Today I’d like to tell you about a startup that wants to use AI for purposes other than taking our jobs. Quite the contrary, it will help us find scarce skills and good deals (if everything goes according to plan). There will also be a story about the drop in demand for PCs and the answer why it’s worth learning things that don’t change.
1. AI will scan the job market
I think everyone has now got used to artificial intelligence as a “partner” at work, and at the same time stopped seeing it as a mortal threat. And if not, I’m happy to report on an initiative that wants to use AI to fill gaps in the labor market. In addition, other than replacing humans with code created in still free generators.
StudentFinance is a startup that helps set up income sharing agreements (ISA) to facilitate access to training and internships that prepare you for particular specializations (not to be confused with 3-month bootcamps that promise pie on the sky). The idea sounds interesting, and the company has just raised $41 million in its first round of funding. It’s worth mentioning that the trend of “paying” for one’s education with future income is particularly popular in the United States, and there are many indications that it will only get stronger.
The founders of StudentFinance say they have developed AI models that detect the most in-demand skills in various sectors. They do this by monitoring job openings and analyzing trends and fluctuations in demand. They also track salary data, which can indicate even more.
I don’t know about you, but I’ll be rooting for this initiative – as I would for any initiative that has the potential to support people in achieving their goals instead of taking away their hope. And if AI doesn’t work out for you, you can always take a peek at the latest list of recruiting companies that appeared on Hacker News. The list is completely out of order, but it’s better than nothing.
2. Learn things with a long expiration date
In reference to the above topic, I would like to cite a great post published on his blog by David Heinemeier Hansson – the creator of Ruby on Rails. His entry is a polemic with all representatives of the technological world, who expect that we should always be up-to-date and flexible to all changes. Hanson argues that investing in things that are stable and sustainable can provide more value in the long run. He points out that many of the world’s most successful companies, such as Coca-Cola and Johnson & Johnson, have built their success on timeless products and values that don’t change with the latest trends.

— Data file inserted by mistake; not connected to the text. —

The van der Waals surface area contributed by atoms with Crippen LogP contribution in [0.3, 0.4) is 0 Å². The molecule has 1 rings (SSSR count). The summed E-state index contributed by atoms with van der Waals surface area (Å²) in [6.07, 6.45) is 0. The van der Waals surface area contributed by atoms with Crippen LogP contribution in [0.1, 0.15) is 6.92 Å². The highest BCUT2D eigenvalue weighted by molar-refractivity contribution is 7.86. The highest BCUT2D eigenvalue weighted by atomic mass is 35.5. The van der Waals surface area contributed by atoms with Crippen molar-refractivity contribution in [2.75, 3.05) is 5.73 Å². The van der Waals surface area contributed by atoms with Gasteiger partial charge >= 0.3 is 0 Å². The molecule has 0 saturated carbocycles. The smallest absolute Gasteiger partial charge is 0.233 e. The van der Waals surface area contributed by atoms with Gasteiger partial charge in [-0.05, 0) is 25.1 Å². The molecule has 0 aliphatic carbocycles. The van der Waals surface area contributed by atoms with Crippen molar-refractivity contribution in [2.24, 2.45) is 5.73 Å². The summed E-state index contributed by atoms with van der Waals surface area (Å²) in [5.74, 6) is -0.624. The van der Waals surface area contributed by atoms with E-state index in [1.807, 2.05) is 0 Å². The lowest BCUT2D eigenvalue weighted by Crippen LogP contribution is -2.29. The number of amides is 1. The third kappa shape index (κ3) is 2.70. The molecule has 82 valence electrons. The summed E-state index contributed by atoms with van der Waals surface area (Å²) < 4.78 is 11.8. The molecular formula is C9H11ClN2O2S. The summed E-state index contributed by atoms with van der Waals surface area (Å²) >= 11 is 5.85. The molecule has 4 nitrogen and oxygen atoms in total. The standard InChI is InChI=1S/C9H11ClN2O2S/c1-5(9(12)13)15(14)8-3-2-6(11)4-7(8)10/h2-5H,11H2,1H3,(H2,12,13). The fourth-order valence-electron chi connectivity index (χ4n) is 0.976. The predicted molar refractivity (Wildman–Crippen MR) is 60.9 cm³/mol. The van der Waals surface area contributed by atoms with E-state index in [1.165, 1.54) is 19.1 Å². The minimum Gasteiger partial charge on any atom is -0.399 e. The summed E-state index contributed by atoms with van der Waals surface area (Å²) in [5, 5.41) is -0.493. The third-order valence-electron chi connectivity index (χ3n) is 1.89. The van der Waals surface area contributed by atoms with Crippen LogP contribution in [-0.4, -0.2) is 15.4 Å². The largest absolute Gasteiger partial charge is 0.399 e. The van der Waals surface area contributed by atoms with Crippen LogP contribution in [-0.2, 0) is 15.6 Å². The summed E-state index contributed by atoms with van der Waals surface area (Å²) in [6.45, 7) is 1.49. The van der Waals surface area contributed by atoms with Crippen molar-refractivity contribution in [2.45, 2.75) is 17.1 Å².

Referring directly to IT, he cites the example of Basecamp, his company’s project management software, which has remained relatively unchanged for more than a decade. According to Hansson, Basecamp’s success is built on its core values, such as simplicity and ease of use, which are enduring features that customers appreciate.
Finally, Hansson suggests that investing in things that don’t change is not only a wise business strategy, but also a valuable personal philosophy. He encourages us to focus on developing skills and relationships that will remain relevant and valuable throughout our lives.
I’m curious to know what you think about it! It actually contradicts our love of dynamics, doesn’t it?
3. Demand for workstations returns to “normal”
What computer are you working on? I bet on a MacBook or other laptop. Meanwhile, news has been coming out of the technology market pretty consistently that the renaissance of venerable PCs is coming back.
In 2022, manufacturers sold 7.7 million workstations, a 2.1% year-on-year increase, setting a new record for the category! This doesn’t mean anything, however, as sales went into a nose-dive in the last quarter, down 22.2% to be more specific. There were also declines in the laptops, tablets and smartphones sector (the latter having the lowest sales levels since 2013).
The global workstation market actually experienced solid demand in a number of industries – the popularity of home office in our industry was no small factor. This performance was also driven by the manufacturing, engineering and media and entertainment sectors. The eldorado ended relatively quickly, however, as companies around the world cut their purchasing budgets, supply chains remain disrupted, and key components were as gone as they were.
Looking from a career perspective, I also see this as a reflection of the increasingly common attitude of employers, which I wrote about in a previous edition of Career Weekly. Why do we need even better home office equipment when 47% of bosses would be happy to see us back in the office at least 2 or 3 days a week?